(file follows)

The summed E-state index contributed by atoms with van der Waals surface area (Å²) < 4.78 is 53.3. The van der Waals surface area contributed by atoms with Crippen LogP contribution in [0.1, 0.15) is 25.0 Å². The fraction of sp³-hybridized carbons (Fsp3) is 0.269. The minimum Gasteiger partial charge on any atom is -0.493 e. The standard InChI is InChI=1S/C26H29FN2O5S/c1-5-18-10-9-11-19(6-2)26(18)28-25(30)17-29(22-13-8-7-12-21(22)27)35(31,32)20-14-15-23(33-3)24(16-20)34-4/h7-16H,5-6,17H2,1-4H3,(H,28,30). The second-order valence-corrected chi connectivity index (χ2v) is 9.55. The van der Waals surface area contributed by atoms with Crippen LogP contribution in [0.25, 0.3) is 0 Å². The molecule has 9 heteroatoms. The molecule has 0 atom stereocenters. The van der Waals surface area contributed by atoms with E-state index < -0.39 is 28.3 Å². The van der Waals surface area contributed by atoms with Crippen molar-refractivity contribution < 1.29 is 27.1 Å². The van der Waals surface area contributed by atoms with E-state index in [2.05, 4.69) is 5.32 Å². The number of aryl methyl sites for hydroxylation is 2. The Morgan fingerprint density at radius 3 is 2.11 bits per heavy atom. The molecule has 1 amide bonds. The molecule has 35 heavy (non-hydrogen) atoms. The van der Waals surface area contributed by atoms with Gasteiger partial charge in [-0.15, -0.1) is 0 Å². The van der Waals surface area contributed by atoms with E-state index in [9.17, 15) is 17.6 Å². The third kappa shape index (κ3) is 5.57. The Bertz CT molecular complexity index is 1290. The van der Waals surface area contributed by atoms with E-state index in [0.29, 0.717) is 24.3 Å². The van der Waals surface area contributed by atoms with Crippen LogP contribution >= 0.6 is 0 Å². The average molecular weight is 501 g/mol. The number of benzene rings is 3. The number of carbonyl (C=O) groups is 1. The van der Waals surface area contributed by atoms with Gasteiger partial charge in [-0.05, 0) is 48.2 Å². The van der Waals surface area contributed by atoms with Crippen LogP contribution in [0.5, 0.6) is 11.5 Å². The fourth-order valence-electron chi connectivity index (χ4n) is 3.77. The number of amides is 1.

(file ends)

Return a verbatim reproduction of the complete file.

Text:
The summed E-state index contributed by atoms with van der Waals surface area (Å²) < 4.78 is 53.3. The van der Waals surface area contributed by atoms with Crippen LogP contribution in [0.1, 0.15) is 25.0 Å². The fraction of sp³-hybridized carbons (Fsp3) is 0.269. The minimum Gasteiger partial charge on any atom is -0.493 e. The standard InChI is InChI=1S/C26H29FN2O5S/c1-5-18-10-9-11-19(6-2)26(18)28-25(30)17-29(22-13-8-7-12-21(22)27)35(31,32)20-14-15-23(33-3)24(16-20)34-4/h7-16H,5-6,17H2,1-4H3,(H,28,30). The second-order valence-corrected chi connectivity index (χ2v) is 9.55. The van der Waals surface area contributed by atoms with Crippen LogP contribution in [0.25, 0.3) is 0 Å². The molecule has 9 heteroatoms. The molecule has 0 atom stereocenters. The van der Waals surface area contributed by atoms with E-state index < -0.39 is 28.3 Å². The van der Waals surface area contributed by atoms with Crippen molar-refractivity contribution < 1.29 is 27.1 Å². The van der Waals surface area contributed by atoms with E-state index in [2.05, 4.69) is 5.32 Å². The number of aryl methyl sites for hydroxylation is 2. The Morgan fingerprint density at radius 3 is 2.11 bits per heavy atom. The molecule has 1 amide bonds. The molecule has 35 heavy (non-hydrogen) atoms. The van der Waals surface area contributed by atoms with Gasteiger partial charge in [-0.15, -0.1) is 0 Å². The van der Waals surface area contributed by atoms with E-state index in [9.17, 15) is 17.6 Å². The third kappa shape index (κ3) is 5.57. The Bertz CT molecular complexity index is 1290. The van der Waals surface area contributed by atoms with E-state index in [0.29, 0.717) is 24.3 Å². The van der Waals surface area contributed by atoms with Crippen LogP contribution >= 0.6 is 0 Å². The average molecular weight is 501 g/mol. The number of benzene rings is 3. The number of carbonyl (C=O) groups is 1. The van der Waals surface area contributed by atoms with Gasteiger partial charge in [-0.05, 0) is 48.2 Å². The van der Waals surface area contributed by atoms with Crippen LogP contribution in [0.5, 0.6) is 11.5 Å². The fourth-order valence-electron chi connectivity index (χ4n) is 3.77. The number of amides is 1.